D&D General Demons, Devils, and Officiality in D&D

I remember reading that magazine when it came out.

One thing I would point out for context is that the Sage Advice and the Letters columns both had different C/O addresses. I suspect that Sage Advice might have given it more serious consideration, even if it was nothing more than "alu-demons conform to standard human growth cycle."

Since Dragon was in many ways the voice of TSR back then, I can only imagine how inundated they were with letters. The temptation to have a laugh now and then would've gotten very great.
 

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Alzrius

The EN World kitten
Since Dragon was in many ways the voice of TSR back then, I can only imagine how inundated they were with letters. The temptation to have a laugh now and then would've gotten very great.
I suspect that the guy who played Waldorf, whose letter about his character's exploits appeared in Dragon #137, would agree...

QbEtIaK.jpeg


I should note that the responses to this that came in issue #149 were quite notable as well. ;)
 

I suspect that the guy who played Waldorf, whose letter about his character's exploits appeared in Dragon #137, would agree...

QbEtIaK.jpeg


I should note that the responses to this that came in issue #149 were quite notable as well. ;)
at the time, I was considering writing in and asking "If the whole world is dead except for Waldorf, why is he mining all that salt?", but I didn't....
 

My take on "official" rulings is that I find them interesting to see what the company who makes D&D thinks the rules are/should be, but they're not necessarily binding. I think the most down the rabbit hole I ever went with official rulings was with 4e, where since I was using the online tools I'd get all of the errata incorporated whether I really wanted it or not. Prior to 3e I think my relationship to things like Sage Advice was mostly humorous interest - what kind of weird corner case would someone write in to ask about - it gave an interesting glimpse into how other folks played the game.

With 5e I know some folks will follow the official Twitter accounts for rulings but I just don't see the need. Much like with BECMI the rules are what they are and we'll figure out what they mean for our table as problems come up. If we're reading them "wrong" but having fun it doesn't matter. (And the 5e core game is more consistent than the BECMI core was, so it's easier to just make up a ruling on the fly based on what I think it should be and have it turn out to be the way it "works" anyway once we look it up or someone asks about it).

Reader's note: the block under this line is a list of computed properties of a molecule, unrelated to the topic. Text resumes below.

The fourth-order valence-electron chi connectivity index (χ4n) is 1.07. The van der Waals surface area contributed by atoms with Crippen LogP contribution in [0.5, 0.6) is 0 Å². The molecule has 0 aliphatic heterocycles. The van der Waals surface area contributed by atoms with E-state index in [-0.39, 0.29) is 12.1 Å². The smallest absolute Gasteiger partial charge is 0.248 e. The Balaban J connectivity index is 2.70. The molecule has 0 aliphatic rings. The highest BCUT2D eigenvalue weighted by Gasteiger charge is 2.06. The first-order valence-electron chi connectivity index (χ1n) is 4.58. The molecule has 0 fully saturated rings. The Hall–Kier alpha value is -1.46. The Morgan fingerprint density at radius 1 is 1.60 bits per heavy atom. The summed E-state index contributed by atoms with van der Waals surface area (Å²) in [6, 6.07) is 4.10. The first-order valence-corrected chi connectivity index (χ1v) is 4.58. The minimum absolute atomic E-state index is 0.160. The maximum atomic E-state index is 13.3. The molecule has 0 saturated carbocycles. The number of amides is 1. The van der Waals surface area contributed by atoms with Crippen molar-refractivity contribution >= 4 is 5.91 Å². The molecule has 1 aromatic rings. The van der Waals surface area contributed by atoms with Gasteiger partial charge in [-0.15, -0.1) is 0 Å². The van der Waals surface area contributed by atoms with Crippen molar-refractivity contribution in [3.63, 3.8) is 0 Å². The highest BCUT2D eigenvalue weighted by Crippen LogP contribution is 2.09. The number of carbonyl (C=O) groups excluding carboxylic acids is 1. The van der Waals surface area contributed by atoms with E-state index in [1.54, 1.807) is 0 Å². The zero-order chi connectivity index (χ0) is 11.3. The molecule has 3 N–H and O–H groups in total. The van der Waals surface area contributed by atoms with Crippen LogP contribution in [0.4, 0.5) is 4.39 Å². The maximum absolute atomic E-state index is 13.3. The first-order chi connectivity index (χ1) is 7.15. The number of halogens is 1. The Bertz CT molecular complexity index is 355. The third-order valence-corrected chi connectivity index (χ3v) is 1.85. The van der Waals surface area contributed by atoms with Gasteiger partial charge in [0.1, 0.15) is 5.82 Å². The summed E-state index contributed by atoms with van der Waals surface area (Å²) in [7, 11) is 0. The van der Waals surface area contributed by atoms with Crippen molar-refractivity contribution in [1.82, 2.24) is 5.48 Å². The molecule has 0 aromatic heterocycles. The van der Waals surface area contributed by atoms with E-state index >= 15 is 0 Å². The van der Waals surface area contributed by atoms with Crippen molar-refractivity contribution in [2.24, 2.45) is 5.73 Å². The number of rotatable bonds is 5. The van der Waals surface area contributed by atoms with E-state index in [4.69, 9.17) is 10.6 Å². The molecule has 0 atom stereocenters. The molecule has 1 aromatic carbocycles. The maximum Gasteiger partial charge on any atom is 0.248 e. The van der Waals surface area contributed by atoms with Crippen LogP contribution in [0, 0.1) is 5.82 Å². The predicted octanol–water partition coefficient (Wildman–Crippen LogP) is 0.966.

Unfortunately JC doesn't usually provide intent, but just the strict reading of the rule. IMO RAW is worthless, since I could read the text just as well. RAI is my interest, because if I know their intent, I can understand why something is supposed to work, and see what might be impacted if I change it. I've found that I disagree with JC's "official" rulings quite a bit, so he's not often of much help. I miss Mearls, who's approach I tended to agree with (especially on Passive skills).
 


teitan

Legend
We always just did it our own way. The only time I cared about "official" was during 3.x because I changed something small once and it spiraled through the rest of the game resulting in several leaks in the dam and we had to start a new campaign because I was running exactly like I would in 1e/2e years where I could just change things and it would be transparent even if it wasn't a consistent mechanic like D20 mechanics. Once we made a house rule for something, we wrote it down and it was always just how we did it. How we interpreted monsters and the granular situations was whatever we thought was cool.

In campaign my cleric died once. Another player came and murdered my cleric. Straight up murdered him. He was a follower of the god of murder so it was annoying but fair and we were doing a campaign where we were NOT a party but disparate threads that the DM would weave together into a bigger story. He experimented with narrative like this all the time. I rolled up a new character and he asked for my character sheet. Next session comes along and he hands me a folder and asks for my new character sheet. He smiles. I open the folder and it is my Cleric as a revenant, resurrected by the god of vengeance to find the other player and avenge not just myself but all the other people he was murdering in the campaign.

I wasn't a revenant from the FR Monstrous Compendium though, he was inspired by that. I was equal parts Ghost Rider and Moon Knight. He changed my alignment to Chaotic Neutral and I had deep red armor fused to my body that gave me AC -2 and a + 1 mace that turned into a chain whip +3 vs the guilty and a power similar to Penance Stare from Ghost Rider. I wasn't a cleric anymore, just a Fighter but he made the abilities like a Kit and a race. It was really cool.

Yes, I avenged myself and others. Olaf was a bad mamma jamma.

By the rules or rulings, we never could have done half that crap.
 




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